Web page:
Money Matters Team

Everything you need to know about getting married abroad

By Money Matters Team 19/12/2017

So you're getting married? Congratulations! And you're thinking of doing it abroad? Well, you're in good company – it's estimated that 1 in 6 weddings now take place outside of the UK. And with the rise of picture-perfect nuptials plastered all over Instagram and Pinterest, it's easy to see why couples might be lured by the backdrop of an exotic Caribbean beach, a French chateau or even the neon strip of Las Vegas.

But while a wedding abroad can be a great idea, it can mean extra wedmin to wade through to make your big day perfect. However, if you're organised and can start planning early on, it shouldn't be too stressful. Here's our guide to help you create the best destination wedding of all time.

Decide on the location

The current hot spots for weddings abroad include Jamaica, Dubai, St Lucia, New York and Ibiza – but it's all about picking a location that means something to you and your partner. Perhaps you had a great holiday somewhere in the past or it's a place you've always wanted to visit? Maybe you have a family connection there or perhaps you just want to jet off somewhere where there's guaranteed good weather? Whatever the reason, it can be great fun pulling out a map and deciding where to hold the wedding. Just make sure to avoid peak holiday times like Christmas, Easter and the school holidays, unless you've got an expansive budget.

Find out the marriage requirements and laws for your destination of choice

Here's the legal bit that we can't stress enough – each country (and even each state in America) will have its own laws about a legally binding wedding, and most of them centre around the residency laws. This is how long you need to be in the country before you can officially wed, as most places will require a public notice announcing the wedding. In France, it's 40 days, while in Jamaica, Antigua or Cuba, it's more like two or three days. In Las Vegas, there's no waiting time at all. Most countries will also ask for a CNI – a Certificate of No Impediment, which confirms you are single – and don't forget your birth certificate and that your passport will need to be in date for six months after the wedding. Check out the Government's comprehensive website on what's legally needed for each country and contact the relevant national embassy to confirm too.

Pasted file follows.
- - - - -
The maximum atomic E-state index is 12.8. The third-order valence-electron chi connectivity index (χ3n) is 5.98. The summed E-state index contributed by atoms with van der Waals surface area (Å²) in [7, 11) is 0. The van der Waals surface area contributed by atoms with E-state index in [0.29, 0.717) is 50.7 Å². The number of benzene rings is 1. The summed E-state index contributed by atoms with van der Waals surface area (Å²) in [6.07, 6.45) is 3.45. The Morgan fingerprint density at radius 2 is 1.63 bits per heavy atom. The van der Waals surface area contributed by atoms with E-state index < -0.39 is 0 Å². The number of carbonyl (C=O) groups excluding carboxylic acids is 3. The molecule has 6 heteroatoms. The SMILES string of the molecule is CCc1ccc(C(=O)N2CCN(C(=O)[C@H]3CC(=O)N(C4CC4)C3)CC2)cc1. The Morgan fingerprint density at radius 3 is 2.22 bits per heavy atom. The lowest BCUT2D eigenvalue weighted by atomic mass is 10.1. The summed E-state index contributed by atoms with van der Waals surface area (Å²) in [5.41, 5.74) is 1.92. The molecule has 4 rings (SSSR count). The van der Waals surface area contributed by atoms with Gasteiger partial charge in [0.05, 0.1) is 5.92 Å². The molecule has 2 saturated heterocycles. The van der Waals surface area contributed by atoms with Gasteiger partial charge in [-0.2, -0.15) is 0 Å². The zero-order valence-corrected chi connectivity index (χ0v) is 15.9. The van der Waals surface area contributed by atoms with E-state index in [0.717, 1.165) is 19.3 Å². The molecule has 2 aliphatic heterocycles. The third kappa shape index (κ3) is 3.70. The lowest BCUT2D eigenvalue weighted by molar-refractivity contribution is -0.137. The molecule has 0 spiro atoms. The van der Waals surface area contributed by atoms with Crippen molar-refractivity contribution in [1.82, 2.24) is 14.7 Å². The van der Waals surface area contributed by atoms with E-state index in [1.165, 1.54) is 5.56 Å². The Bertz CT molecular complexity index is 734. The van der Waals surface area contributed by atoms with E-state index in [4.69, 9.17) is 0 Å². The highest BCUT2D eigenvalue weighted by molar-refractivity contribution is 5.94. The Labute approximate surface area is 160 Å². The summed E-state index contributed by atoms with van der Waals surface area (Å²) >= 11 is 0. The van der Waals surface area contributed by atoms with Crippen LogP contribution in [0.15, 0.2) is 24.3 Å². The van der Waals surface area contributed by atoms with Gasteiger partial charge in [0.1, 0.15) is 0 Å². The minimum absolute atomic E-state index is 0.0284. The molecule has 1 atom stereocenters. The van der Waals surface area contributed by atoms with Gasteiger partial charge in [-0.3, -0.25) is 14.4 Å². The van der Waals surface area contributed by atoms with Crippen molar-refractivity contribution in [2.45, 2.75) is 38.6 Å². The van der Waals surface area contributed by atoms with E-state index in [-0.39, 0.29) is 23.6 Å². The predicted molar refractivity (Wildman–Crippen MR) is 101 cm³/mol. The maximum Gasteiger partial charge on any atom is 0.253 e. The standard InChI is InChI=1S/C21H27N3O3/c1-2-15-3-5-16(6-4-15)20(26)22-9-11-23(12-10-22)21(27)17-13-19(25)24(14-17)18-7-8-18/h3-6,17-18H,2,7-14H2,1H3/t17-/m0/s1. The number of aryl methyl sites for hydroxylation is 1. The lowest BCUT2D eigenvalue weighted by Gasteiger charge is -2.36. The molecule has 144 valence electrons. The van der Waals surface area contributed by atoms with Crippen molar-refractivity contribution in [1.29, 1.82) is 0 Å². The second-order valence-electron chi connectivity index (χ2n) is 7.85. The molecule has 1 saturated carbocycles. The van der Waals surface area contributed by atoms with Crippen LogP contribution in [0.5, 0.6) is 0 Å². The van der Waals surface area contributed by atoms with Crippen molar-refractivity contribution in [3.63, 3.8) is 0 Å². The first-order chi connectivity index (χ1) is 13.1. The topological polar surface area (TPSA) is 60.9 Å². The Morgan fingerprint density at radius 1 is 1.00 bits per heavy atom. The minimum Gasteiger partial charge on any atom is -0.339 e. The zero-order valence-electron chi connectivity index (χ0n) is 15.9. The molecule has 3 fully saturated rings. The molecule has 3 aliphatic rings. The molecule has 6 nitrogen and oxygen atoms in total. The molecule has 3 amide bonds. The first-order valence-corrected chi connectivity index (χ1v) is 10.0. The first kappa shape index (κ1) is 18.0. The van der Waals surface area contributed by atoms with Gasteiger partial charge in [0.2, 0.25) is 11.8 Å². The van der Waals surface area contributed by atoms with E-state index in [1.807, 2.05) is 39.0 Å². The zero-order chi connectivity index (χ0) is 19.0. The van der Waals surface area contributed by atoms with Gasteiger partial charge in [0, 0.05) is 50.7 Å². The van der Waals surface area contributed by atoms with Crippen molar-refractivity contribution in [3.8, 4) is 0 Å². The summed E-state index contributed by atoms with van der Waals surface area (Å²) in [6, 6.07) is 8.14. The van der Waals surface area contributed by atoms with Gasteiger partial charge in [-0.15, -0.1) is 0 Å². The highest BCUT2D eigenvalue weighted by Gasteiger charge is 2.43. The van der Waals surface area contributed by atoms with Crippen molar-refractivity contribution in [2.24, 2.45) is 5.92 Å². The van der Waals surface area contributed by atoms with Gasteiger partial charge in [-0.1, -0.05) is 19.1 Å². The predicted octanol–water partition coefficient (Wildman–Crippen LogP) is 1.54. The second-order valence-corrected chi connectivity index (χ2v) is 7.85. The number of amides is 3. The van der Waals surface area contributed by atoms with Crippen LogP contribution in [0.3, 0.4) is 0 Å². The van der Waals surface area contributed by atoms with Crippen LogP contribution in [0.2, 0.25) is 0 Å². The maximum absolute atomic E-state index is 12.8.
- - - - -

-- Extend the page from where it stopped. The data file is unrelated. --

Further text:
Choose a venue

If you've ever watched Don't Tell the Bride, you’ll know not every venue is actually licensed to hold weddings within them. So although you might want to get hitched in a mountain-top cabin or a sprawling beach resort, you might have to actually say 'I do' in a registry office first.

Next, you'll want to know if you can hold both the ceremony and reception there, what the guest capacity is, if food and drink are included, what the deposit will be and – in case of an emergency – what the cancellation policy is. If you can, visit the venue in person, or make sure to cross reference lots of reviews. You might want to contact people who have previously had a wedding there to get their honest feedback.

Consider a wedding planner